I mean, I know it's cooler then, but this is the point where I want to say, "Nope, nevermind." I like to work out after work. By 7 p.m. I've washed the dinner dishes, put on my comfy clothes, and am relaxing on the couch. That's NOT when I want to be loading up the bike. But since I'd already agreed to go, I stuck by that. When I got there, one friend had already run a few miles and was just raring to keep going as soon as E showed up. So before I could even get my bike off the roof, they were gone! WHA? Like I didn't expect us to all hang together for very long, but really? So of course I crank the bike up to its highest gear and leave them in the dust...I bike the entire 8 mile loop, the turn back in to find them and end up doing about 2 slower miles trying to half-way talk to them and encourage them as they finish their run. Then we all get in our cars and go home. So...i got in a very light work out at a time when i could have been home and I didn't even get any girl time or friend time or anything? Maybe I'm being petty.

Maybe it's just this particular group of people...even when we try to run together, we aren't running legs are short and I'm slow and so I run by myself and they turn around once in a while to make sure a mountain lion hasn't grabbed me. Hence the reason I prefer to run alone.

Even with biking I have mixed emotions. If you have a good group and everyone gets there on time, then it works great. Mountain bikers spend a lot of time stopping to catch their breath, take pictures, everyone catches up and chats before moving on.

Still, with running, I often times like my solitude. I like moving at my own pace. I like not looking ahead and thinking, "Man...I wish I could catch up and be part of the conversation." Maybe, like I said earlier, I'm just a sour puss when it comes to group runs! I guess in the end all I'm saying is, "If you want to run together, then let's run together. If you want us to start at the same time and then finish somewhere in the same 15 minute stretch and perhaps see each other in the distance to wave...I'll just go it alone thanks."

So there you have my rant for the week. Swimming and biking this weekend! What do you have planned?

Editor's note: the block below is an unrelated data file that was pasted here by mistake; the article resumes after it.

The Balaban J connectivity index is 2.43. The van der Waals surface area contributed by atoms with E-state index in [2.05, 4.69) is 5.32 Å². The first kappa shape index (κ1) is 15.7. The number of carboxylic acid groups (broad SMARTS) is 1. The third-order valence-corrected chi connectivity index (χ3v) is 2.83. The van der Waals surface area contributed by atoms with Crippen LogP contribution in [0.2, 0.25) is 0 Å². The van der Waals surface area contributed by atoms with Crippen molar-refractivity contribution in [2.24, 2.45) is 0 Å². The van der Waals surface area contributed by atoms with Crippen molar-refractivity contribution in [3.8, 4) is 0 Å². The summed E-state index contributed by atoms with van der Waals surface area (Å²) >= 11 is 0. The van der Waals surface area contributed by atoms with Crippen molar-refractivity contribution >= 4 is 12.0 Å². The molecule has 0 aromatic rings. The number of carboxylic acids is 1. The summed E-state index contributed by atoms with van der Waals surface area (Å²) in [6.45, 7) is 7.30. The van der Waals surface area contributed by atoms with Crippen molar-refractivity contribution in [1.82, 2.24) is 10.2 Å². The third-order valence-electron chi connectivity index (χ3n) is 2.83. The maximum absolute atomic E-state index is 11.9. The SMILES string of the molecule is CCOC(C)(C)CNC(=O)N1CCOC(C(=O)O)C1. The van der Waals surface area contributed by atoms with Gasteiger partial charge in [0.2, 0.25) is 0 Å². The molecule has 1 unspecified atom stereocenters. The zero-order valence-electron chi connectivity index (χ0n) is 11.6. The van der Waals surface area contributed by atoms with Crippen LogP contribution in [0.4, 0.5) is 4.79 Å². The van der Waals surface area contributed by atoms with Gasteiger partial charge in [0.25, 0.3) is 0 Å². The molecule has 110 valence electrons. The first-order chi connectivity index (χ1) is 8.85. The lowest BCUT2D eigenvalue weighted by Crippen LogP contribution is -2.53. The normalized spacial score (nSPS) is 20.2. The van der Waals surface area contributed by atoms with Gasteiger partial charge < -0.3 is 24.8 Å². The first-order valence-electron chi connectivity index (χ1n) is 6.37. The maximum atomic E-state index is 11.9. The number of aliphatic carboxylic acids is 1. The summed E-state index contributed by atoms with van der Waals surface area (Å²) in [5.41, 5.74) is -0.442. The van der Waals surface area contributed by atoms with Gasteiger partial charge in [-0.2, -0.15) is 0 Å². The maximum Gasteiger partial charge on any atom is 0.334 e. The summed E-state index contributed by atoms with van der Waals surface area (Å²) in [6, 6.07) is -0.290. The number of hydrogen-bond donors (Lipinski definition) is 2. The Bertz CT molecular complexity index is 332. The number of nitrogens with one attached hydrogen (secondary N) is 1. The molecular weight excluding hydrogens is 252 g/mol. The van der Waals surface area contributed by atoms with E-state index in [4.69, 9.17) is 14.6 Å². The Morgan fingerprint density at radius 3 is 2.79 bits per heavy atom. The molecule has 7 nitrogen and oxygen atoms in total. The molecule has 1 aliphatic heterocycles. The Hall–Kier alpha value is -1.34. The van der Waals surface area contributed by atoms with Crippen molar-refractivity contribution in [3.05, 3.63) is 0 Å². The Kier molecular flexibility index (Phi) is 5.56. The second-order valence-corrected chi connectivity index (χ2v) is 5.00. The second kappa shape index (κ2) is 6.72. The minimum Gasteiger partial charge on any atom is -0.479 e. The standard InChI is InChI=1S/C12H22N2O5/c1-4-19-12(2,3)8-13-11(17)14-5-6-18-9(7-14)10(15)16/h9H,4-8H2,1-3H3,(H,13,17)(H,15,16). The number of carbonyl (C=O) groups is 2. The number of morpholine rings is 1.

Tuesday, August 3, 2010

Lung busting climbs and jaw dropping views

The 401 Trail
It's amazing how one view can make you forget that awful lung-coming-out-of-your-mouth feeling. That's exactly what happens when you reach the summit of the famed 401 trail in Crested Butte. Driving out on the Gothic road you pass the tiny research "town" of Gothic and head higher up the rutted jeep road into the forest. Camp grounds and bikers dot the roadside. If you have the opportunity, running a shuttle is probably the best idea for your first 401 ride. Park a car at the end (located at the hard-to-miss sign indicating Rustler's Gulch or something like that) and then drive on up to a tiny patch of a somewhat flat parking area on the right side of the road. Even the view from here is enough to make you curious about the ride:

From here it's a bit of a climb on a jeep road up to Schofield Pass. If there is a bright side to this climb, it's that it's not technical and it does give you a bit of a chance to acclimate and warm up your legs. You can pedal slowly and concentrate on sucking in what little oxygen is available while also checking out some amazing views. Take a break at the pass before heading off on the single track on the right side of the road (appropriately labeled "401 trail"). I'm not gonna lie, the next part of the climb (which some books claim is only about a mile) is hellacious for us low landers. Literally I just have to try to make it to the next flat spot. Most of the trail is rideable, it's just a lot of climbing without much oxygen. Still, once you reach the meadow you get this view, and you're almost done!